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Mysticism, as the name suggests, is itself a bit of a mystery within both religious and indeed spiritual traditions.

Doctrine based religion and guru led packaged Spirituality often ignore the essential roots of the mystical experience.

What is mysticism and can it be connected to the person of Yeshua, the Jewish Nazarene prophet/teacher who proclaimed the ‘Kingdom’ within over two millennia ago.

Mysticism as a word derives from the Mystery cults of Ancient Greece. Secret societies/cults promised to initiate the recruit into the ‘deeper Mysteries’ of the cosmos.

However the mystical experience itself can be traced back into the mists of time as an altered state of consciousness that somehow connects one with Ultimate Reality behind  the Universe.

Mysticism is, in its essence, an experience of such a connectedness and not primarily a belief in such a possibility. Hence it is rarely found within religious or spiritual groups of ‘believers’ who take their cue from sacred scriptures or holy writings rather than personal experience.

Strangely  though, many such folk will at one time or another have experienced ‘something’ that takes them outside their normal state of rationalistic consciousness but hesitate to link it to their religious or philosophical belief system.

Simply put, mysticism can be placed into three main categories:

1) Nature mysticism

2) Monist or Oneness mysticism

3) Theist or God mysticism

As in most classifications these three types of  mysticism can, at times, overlap and, indeed, lead into one another.

First I will examine the most commonly experienced form of mysticism ~ Nature Mysticism.

Which of us haven’t, at one time or another, had an experience of awe, wonder or connectedness when viewing a starlit sky or a glorious sunset. Even children when carefully asked, claim to have had such experiences, even if communicated in relatively simple language.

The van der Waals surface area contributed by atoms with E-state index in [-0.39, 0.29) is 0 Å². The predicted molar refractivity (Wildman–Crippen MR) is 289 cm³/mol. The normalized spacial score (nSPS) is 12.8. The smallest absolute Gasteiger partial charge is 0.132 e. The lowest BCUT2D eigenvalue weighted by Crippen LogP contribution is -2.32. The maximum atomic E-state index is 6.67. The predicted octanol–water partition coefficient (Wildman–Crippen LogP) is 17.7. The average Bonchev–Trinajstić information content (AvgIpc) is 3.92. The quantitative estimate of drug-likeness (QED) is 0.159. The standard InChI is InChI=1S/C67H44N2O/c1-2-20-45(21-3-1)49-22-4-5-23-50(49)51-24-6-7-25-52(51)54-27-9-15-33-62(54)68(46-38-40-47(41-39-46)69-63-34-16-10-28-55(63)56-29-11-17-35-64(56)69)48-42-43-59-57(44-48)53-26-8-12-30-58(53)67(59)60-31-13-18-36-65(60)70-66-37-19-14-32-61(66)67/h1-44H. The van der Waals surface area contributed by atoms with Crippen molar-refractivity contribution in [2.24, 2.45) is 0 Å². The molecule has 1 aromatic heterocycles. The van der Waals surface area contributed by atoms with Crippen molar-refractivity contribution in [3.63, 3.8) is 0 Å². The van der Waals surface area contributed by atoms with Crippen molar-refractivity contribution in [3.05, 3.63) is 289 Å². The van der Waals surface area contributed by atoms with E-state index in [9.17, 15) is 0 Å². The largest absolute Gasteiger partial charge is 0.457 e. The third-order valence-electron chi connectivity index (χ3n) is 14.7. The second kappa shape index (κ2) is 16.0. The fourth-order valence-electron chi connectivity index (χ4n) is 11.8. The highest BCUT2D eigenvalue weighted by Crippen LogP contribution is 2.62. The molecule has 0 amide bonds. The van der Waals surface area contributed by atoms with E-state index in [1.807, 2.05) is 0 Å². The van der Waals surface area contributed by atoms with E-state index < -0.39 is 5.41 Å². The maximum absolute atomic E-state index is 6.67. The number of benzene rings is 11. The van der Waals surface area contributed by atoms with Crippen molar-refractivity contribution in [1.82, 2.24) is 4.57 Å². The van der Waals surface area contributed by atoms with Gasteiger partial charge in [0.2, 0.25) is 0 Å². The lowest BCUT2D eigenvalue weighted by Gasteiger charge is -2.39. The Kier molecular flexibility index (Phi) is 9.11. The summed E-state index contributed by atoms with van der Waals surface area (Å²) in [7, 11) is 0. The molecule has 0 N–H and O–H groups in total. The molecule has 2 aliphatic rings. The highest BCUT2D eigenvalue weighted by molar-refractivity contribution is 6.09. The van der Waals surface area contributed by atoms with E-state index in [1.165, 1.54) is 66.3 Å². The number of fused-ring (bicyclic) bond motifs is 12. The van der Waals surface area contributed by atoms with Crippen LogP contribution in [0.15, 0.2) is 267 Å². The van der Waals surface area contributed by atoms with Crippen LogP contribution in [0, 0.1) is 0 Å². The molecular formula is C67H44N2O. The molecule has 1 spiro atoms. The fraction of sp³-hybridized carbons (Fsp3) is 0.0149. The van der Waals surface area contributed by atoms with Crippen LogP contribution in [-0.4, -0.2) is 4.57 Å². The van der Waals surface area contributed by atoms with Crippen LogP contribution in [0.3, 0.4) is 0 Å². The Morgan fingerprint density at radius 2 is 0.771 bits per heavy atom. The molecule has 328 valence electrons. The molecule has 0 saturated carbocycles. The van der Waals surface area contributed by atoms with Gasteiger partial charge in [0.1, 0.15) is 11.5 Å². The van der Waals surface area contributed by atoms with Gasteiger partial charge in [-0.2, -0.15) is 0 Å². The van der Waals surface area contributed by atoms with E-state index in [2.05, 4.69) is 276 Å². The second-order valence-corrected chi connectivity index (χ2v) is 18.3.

We are not talking here about a normal appreciative reaction to the wonders of Nature but a rare and higher graded experience that seems, for a split second, to reveal our connection to what we are observing. It is, if you like, an outer awakening that may in time lead onto the more inner experiences of Monist or Theist mysticism.

Such unexpected experiences were the initial driving force behind the Nature poetry of Williams Wordsworth and Blake, in 18th & 19th century England. The poet’s attempt to recapture, and indeed replay, the momentarily showing of  connection with the Nature object in their vision, through the use of verse is, at it’s most profound level a mystical channeling of sorts; a re-enactment of the unitive ‘knowing’ of  the poet.

‘And I have felt

A presence that disturbs me with the joy

Of elevated thoughts; a sense sublime

Of something far more deeply interfused,

Whose dwelling is the light of setting suns,

And the round ocean, and the living air,And the blue sky, and in the mind of man:

A motion and a spirit, that impels

All thinking things, all objects of all thought,And rolls through all things.’

Tintern Abbey

William Wordsworth

Nature mysticism and its moment of intense awareness can be the spark that leads the newly birthed seeker further along the mystical Way or the explosion of psyche that sends the rationalistic believer running back for cover into the safety shell of his ‘known world’.

Before my next post on Monist mysticism why not join me in finding ourselves a mystery of Nature that we can take some time simply observing. If we open our hearts who knows what might happen!